Select Page

Through Life’s Storms…Hope

In times of great darkness, when life does not make sense and the light of God seems like a faint memory, we must, with ever greater care, “approach [God] with a sincere heart and in absolute trust” (Hebrews 10:22).

Many people lose hope and enter into despair or depression from the overwhelming sufferings that come with such trials as illness, family hardships, and loss of loved ones. And now, as we face an historic upheaval in our society with the pandemic of COVID-19 and all the demands it is forcing upon us, we face an ever greater storm–the loss of work, cancellation of public Masses, inability to spend time with friends and in community, drastic changes in plans and daily life, and the great unknown regarding how long this will last and how devastating will it be.

Nevertheless, these are the times when we need God the most and when God’s heart suffers for us with great love. Our Creed begins with these words: “I believe in God.” We do not say this lightly; rather, it is a profound confession of faith and of hope. For if we believe in God then we must also trust in Christ’s promises, relying not on our own strength but on the Holy Spirit. So in times of crisis, let us “hold unwavering to our confession that gives us hope, for he who made the promise is trustworthy” (Hebrews 10:23). God truly wants to journey with us through our darkest moments.

We can probably all remember the Gospel account of the “Calming of the Storm at Sea” (Gospel of Mark 4:35-41). In this account, the disciples were suddenly overcome by a violent squall. The waves broke over the boat as they were thrown in every direction. Panicked and afraid, the disciples ran to find Jesus where he was sleeping in the stern. They woke him and asked, “Teacher, do you not care that we are perishing?” Jesus then rebuked the wind and the sea and everything became calm. Looking to his disciples He asked, “Why are you terrified? Do you not yet have faith?”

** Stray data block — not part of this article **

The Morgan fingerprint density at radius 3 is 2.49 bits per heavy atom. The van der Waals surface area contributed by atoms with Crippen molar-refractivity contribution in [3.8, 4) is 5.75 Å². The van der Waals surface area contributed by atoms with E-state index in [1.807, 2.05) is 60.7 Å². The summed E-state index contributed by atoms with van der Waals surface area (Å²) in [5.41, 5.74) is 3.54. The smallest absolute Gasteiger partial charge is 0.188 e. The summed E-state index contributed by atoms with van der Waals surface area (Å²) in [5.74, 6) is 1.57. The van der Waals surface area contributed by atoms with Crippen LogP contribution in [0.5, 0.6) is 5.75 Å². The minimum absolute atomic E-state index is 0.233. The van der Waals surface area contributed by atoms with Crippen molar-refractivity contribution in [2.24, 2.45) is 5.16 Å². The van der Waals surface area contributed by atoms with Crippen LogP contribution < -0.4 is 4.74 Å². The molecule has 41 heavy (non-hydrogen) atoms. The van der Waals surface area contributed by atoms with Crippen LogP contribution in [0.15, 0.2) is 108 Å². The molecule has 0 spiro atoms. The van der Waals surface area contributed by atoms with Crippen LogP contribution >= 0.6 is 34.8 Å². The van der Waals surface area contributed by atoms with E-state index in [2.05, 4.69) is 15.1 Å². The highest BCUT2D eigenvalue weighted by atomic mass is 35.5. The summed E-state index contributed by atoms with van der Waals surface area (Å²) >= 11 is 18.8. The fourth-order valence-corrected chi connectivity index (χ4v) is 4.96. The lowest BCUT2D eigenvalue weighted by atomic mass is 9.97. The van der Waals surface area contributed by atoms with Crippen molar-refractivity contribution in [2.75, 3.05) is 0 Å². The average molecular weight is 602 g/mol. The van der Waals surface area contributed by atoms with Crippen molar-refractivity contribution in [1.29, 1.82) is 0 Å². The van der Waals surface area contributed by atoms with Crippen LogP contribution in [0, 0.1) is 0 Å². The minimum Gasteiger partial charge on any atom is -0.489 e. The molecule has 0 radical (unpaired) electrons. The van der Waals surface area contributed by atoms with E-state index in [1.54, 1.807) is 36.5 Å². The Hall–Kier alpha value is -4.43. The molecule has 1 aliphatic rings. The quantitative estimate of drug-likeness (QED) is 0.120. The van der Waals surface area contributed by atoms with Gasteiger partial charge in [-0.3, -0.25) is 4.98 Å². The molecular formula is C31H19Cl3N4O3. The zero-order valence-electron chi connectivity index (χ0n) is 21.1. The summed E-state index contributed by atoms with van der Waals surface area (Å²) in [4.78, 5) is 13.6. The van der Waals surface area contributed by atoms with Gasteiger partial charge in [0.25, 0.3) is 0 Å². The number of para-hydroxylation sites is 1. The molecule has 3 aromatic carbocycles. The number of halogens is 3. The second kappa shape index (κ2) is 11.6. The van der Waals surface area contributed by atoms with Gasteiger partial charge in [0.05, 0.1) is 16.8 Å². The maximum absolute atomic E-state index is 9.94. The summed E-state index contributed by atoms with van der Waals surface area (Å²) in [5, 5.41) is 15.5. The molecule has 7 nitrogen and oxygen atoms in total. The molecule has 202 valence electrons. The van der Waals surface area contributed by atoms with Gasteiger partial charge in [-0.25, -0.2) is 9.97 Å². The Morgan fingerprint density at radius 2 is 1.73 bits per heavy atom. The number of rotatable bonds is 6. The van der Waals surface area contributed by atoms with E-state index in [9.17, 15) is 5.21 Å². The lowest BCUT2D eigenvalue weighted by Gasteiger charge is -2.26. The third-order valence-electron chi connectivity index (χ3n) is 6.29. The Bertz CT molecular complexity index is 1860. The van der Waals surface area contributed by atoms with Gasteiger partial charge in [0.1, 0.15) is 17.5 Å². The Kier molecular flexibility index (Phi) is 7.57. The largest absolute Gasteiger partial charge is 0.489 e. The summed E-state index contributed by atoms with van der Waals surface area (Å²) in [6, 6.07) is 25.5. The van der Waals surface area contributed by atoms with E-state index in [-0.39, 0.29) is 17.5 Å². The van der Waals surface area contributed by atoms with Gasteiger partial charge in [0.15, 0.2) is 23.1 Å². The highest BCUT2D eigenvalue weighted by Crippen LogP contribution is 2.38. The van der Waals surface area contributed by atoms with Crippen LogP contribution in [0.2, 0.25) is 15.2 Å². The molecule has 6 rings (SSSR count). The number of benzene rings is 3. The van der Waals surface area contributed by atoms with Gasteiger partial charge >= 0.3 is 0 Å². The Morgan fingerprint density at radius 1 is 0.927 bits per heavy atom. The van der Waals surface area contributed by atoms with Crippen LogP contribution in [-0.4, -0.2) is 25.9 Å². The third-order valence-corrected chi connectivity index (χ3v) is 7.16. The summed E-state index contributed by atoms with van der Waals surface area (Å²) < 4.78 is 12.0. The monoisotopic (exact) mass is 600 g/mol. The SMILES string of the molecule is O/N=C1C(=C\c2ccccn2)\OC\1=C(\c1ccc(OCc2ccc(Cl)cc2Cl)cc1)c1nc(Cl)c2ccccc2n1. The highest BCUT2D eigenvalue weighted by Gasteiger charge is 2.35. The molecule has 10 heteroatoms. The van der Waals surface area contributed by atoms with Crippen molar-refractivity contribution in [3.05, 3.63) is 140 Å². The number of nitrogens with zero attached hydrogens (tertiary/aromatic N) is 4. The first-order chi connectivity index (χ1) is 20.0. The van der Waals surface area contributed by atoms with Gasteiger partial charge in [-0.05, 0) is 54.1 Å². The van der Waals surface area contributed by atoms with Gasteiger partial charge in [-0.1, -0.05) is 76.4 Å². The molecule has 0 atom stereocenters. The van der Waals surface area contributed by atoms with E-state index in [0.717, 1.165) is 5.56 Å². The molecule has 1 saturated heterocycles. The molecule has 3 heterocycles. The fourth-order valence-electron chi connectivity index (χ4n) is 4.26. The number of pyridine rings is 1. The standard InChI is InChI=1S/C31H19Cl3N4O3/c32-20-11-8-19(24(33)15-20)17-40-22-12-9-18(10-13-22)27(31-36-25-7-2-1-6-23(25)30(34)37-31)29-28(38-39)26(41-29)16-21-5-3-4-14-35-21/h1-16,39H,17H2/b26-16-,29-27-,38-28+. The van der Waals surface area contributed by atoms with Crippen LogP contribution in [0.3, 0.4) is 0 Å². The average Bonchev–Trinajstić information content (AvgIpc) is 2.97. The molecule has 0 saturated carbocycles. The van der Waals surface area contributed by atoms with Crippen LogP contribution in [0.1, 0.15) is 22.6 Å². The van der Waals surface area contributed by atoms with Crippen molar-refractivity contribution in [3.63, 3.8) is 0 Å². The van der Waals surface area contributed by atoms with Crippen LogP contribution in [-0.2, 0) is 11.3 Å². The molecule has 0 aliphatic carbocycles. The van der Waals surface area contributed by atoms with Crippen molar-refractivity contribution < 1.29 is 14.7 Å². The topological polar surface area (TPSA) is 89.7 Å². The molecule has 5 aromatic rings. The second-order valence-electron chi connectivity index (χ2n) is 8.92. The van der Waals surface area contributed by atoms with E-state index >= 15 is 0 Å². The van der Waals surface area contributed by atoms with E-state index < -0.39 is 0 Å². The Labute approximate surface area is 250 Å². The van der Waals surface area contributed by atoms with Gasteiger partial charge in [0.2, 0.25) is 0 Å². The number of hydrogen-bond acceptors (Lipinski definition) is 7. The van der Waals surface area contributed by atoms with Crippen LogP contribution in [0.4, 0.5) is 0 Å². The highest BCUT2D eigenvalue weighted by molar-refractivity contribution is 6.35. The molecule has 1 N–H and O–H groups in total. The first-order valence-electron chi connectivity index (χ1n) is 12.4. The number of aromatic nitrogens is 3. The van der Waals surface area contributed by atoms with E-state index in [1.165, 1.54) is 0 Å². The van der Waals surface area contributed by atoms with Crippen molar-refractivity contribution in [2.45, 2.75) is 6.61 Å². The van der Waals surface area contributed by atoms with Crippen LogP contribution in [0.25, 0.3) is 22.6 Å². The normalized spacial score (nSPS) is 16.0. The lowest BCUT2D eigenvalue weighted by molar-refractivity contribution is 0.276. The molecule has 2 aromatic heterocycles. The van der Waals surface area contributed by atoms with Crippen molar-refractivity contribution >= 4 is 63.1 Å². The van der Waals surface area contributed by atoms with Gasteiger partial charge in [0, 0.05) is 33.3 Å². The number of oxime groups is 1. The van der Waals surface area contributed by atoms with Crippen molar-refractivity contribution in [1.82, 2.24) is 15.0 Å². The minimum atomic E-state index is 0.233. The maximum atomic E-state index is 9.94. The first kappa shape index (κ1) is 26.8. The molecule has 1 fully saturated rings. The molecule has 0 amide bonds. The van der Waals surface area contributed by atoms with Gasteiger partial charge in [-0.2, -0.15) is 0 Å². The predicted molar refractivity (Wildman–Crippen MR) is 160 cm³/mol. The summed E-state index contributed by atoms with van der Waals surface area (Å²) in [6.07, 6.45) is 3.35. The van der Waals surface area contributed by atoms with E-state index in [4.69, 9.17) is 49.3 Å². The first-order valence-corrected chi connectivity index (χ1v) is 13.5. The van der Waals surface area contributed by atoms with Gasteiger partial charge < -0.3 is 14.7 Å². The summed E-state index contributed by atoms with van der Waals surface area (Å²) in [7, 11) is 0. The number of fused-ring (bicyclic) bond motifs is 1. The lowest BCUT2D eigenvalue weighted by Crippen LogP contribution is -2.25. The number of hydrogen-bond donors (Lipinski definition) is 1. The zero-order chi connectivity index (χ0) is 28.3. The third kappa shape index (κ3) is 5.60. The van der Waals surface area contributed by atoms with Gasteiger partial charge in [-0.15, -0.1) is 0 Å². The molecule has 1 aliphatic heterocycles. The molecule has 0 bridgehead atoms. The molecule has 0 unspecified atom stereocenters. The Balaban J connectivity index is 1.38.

We may have never seen a storm at sea, but we all know what it is like to face storms in our lives. All too often they come upon us unpredictably and we feel tossed in every direction by their complexity. Like the disciples, we may become panicked and afraid, tempted to think that Jesus does not care that we feel as though we are perishing. While we suffer and struggle, we wonder why He is silent. Is God listening? Why is this happening? Jesus, where are you? Yet as this Gospel passage shows us, Jesus not only cares, but He will also remain by our side and comfort us through the storm. A popular Christian song by Scott Krippayne says, “Some-times He calms the storm and other times He calms His child.” Jesus may not always fix the problem; He may not heal us from our illnesses or take away our physical pain, but He will strengthen us, comfort our hearts, and bring peace to our stricken souls. But we must do our part too. In the story, Jesus wished the disciples had greater faith in Him. Instead of fearing the storm, the disciples could have entered the stern and simply sat near Jesus. Then, in the chaos of the storm, they could have rested confidently in God’s peace. Similarly, when we face the storms of life, we should draw near to Jesus in confidence, for hope is “the anchor of the soul, sure and firm” (Hebrews 6:19).

So how do we grow in the virtue of hope? First of all, hope is a gift. We receive it when we are baptized into the life, death, and resurrection of Jesus.

Hope is then intensified by living a sacramental life. Receiving the Eucharist unites us with Christ. The sacrament of Reconciliation brings spiritual consolation and friendship with God. Anointing of the Sick strengthens us against discouragement and anguish in the face of illness or old age.

Natural habits also encourage hope, like a good sense of humor, an optimistic outlook, and reminding ourselves, “This, too, shall pass.” Hope is strengthened through daily perseverance in life.

Finally, hope is fostered and protected through a strong interior life based in faith. Faithful prayer and hope in God places us in the peaceful presence of Jesus when the rest of life feels like a storm.

Let us pray with the Psalmist: “My soul, be at rest in God alone, from whom comes my hope” (Psalm 62:6).